President Donald J. Trump wants Senate Majority Leader Mitch McConnell to bring a landmark infrastructure bill to the floor in November that would transform the way that public and private infrastructure projects are financed in the United States — including mass transit systems, roads, bridges, airports, seaports, and a slew of other transportation, energy, and telecommunication systems.
The legislation would create a new lending window at the Federal Reserve Bank that would give infrastructure operating companies, energy utilities, municipal housing authorities, and fiber optics networks newfound access to construction capital at better rates than from a traditional investment bank. By offering construction financing to ‘infrastructure entities’ (the definition of which is likely to be a source of debate on Capitol Hill) at slightly negative interest rates, a portion of that construction cost will be monetized over time.
That means the Federal Reserve would print new money to pay for part of the construction cost, at an ‘Infrastructure Funds Rate” that would be set by the Federal Reserve Board.
Currently, only investment banks and major financial institutions are able to borrow money from the Federal Reserve at the Federal Funds Rate. That rate fluctuates and is set by its Board of Governors, in order to loosen and tighten the supply of money in the economy. By tightening the supply of money, the Federal Reserve can slow the economy down if growth is driving up equity valuations or inflation too quickly; and it can loosen the supply of money if private investment becomes too slow and unemployment is too high.
The Federal Reserve must balance that dual mission: a need for low inflation, and a need for job creation. But following the Great Recession of 2008, the Federal Reserve was unable to meet the second objective in that dual mission, and job creation remained lackluster for years. Simply lowering bowering rates for financial institutions to zero percent and increasing the supply of money wasn’t enough to create jobs.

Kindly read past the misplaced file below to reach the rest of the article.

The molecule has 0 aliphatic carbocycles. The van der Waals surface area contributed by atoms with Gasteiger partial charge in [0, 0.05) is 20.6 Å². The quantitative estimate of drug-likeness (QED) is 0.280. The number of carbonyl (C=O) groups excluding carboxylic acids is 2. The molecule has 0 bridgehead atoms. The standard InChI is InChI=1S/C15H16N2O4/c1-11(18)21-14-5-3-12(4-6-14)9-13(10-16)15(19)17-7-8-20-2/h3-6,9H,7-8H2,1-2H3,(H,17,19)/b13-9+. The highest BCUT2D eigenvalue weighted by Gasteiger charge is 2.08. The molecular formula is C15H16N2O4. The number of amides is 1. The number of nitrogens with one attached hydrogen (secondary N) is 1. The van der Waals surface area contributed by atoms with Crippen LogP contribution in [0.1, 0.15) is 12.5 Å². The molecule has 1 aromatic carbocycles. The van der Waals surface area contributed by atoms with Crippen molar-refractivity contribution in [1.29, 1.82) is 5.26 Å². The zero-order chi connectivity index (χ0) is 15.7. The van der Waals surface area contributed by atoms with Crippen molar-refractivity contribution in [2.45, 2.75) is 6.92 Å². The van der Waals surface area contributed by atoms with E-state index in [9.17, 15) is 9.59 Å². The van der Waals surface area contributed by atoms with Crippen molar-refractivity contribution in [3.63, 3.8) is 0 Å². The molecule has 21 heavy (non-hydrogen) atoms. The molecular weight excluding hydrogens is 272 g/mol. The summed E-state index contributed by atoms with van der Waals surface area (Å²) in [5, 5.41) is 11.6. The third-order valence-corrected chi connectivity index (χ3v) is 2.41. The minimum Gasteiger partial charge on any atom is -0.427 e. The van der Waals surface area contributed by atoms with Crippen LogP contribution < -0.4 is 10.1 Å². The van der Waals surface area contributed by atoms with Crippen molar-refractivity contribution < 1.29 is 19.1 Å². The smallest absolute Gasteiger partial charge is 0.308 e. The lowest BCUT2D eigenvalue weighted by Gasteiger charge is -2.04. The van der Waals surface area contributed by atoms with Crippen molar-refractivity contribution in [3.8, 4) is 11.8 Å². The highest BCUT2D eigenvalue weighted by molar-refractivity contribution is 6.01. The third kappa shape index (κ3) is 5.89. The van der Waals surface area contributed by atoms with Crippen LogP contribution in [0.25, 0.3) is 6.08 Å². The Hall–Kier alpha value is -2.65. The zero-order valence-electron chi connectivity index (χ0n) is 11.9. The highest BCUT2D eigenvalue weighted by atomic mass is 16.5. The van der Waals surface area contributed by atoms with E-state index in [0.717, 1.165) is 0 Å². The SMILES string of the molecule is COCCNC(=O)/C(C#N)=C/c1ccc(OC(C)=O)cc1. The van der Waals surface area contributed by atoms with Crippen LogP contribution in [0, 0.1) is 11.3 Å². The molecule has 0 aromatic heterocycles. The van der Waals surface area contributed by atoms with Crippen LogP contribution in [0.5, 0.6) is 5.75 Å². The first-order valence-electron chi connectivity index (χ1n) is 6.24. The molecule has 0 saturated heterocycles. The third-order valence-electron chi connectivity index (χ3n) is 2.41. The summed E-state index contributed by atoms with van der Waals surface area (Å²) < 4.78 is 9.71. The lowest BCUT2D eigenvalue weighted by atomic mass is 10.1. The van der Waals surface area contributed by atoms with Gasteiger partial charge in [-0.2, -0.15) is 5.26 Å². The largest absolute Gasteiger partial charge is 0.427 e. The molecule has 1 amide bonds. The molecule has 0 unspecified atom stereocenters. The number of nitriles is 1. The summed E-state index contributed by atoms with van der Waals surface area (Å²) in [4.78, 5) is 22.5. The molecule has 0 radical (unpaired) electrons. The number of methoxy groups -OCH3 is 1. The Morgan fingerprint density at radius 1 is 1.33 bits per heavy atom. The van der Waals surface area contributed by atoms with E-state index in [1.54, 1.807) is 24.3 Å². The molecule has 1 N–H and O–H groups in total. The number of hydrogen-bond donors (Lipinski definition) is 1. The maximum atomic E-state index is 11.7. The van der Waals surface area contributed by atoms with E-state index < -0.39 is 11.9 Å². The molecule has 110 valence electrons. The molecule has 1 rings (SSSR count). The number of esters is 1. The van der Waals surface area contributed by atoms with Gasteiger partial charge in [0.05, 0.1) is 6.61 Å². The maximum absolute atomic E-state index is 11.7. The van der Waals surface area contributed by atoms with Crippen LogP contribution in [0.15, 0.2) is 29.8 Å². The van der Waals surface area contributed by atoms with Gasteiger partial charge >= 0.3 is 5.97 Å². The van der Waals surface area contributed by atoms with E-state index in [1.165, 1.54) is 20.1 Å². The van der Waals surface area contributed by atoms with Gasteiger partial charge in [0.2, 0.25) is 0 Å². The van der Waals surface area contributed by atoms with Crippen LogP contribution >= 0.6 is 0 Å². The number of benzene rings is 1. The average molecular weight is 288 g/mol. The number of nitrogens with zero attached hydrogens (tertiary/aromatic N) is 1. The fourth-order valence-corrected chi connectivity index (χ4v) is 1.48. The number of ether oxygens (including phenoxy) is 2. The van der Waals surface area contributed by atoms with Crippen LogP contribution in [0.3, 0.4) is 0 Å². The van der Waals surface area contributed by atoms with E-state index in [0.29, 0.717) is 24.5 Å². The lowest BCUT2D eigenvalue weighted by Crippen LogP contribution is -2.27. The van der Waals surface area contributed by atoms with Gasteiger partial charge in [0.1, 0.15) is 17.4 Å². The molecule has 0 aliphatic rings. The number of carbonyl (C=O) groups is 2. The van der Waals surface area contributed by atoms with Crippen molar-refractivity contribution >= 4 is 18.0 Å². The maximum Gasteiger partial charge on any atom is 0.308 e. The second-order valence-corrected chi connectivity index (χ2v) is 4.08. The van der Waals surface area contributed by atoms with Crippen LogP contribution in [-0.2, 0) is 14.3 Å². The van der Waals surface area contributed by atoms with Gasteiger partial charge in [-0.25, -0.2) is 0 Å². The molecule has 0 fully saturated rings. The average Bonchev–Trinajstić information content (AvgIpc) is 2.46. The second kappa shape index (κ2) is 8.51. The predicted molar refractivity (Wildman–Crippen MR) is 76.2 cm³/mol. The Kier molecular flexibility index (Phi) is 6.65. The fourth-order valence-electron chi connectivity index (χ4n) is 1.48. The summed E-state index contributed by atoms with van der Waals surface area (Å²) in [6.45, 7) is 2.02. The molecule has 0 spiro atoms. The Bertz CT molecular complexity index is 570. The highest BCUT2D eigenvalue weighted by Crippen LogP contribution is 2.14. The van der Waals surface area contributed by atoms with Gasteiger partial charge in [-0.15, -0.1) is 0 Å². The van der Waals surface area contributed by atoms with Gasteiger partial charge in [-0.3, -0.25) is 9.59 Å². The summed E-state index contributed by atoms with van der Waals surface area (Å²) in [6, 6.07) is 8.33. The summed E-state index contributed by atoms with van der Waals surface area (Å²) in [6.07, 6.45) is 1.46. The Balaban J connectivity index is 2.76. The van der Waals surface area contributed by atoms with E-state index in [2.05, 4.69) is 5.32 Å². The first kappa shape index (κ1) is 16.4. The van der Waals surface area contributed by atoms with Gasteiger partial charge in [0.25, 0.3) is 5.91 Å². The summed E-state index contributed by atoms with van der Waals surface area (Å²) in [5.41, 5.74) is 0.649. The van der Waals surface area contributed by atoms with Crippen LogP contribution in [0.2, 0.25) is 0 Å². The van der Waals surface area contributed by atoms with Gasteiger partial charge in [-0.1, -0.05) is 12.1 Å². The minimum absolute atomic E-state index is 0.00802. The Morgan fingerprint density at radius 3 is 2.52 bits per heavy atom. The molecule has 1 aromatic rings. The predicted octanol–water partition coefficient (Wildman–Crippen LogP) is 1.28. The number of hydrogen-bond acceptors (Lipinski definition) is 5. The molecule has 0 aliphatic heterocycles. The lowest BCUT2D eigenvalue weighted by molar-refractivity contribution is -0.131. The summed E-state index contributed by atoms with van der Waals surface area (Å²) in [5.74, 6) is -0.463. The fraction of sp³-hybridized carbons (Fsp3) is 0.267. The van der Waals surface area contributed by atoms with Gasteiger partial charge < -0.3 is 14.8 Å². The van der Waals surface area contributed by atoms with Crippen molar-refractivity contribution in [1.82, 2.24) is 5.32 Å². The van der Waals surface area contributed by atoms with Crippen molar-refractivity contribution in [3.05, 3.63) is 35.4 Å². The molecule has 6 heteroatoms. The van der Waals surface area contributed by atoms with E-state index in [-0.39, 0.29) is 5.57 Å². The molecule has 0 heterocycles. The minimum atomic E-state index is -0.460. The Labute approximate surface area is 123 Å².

Under current law, the Federal Reserve is out of tools.
By creating a second lending window at the central bank, it would create a new capital market for infrastructure finance that would — using market forces — create new and rational metrics for infrastructure investment. That decentralized approach would depart sharply with the Democratic Party’s highly-centralized and highly-bureaucratic approach to government-managed infrastructure projects.
In the event that the Federal Reserve needs to ensure rapid job creation — in an event like the 2008 collapse of the financial markets — it would be capable of lending money to accredited public and private infrastructure operating companies, and to do so at more advantageous rates during periods of recession. Cheep money would spark construction projects, directly impacting counter-cyclical job creation.
“The problem with Obama’s so-called ‘Stimulus’ was that the government doesn’t spend wisely. Highway 1 in California was freshly paved the year before, but the administration wanted shovel ready projects, so they tore it up and paved it again,” explains one White House aide who asked not to be named.
“Governments can’t do infrastructure competently, by their very nature. We need to create a market that decides to allocate capital investment to the most economically rational and worthwhile projects,” he adds.
“By establishing a fluctuating lending rate for infrastructure operating companies, they can finance projects when new operating revenues from that infrastructure are projected to cover its scheduled debt. A lower cost of capital, or more advantageous monetization rate, makes that happen sooner,” he explains.
The source also explains that taking infrastructure decisions out of the fiscal realm of the Congress depoliticizes infrastructure decisions. It would also allow the Nation to modernize its infrastructure systems without adding to an already bloated federal debt.
Once passed, the new lending program would be expected to spark a generation of infrastructure expansion that would be unlike anything seen since the 1950s post-war era.
Proponents argue that the lending program is a rational, decentralized, fair, and broadly accessible way to rebuild America’s infrastructure systems — whether it’s a public transit operator; a local fiber optics provider; a municipal housing authority; or the Golden Gate Bridge.
“If this new lending window is opened at the Federal Reserve by January, we can have shovels in the ground at hundreds of construction sites across America before election day in November,” the source explains.
That would be an ambitious goal. Such sweeping legislation would typically have to pass several Senate committees of jurisdiction — Finance, Public Works, and Banking — or at least have the tacit private approval of those committee chairmen: Chuck Grassley, John Barrasso, and Mike Crapo. (All are close Trump administration allies).
The central bank could finance more than $3 trillion in infrastructure modernization projects in its first five years without destabilizing the money supply.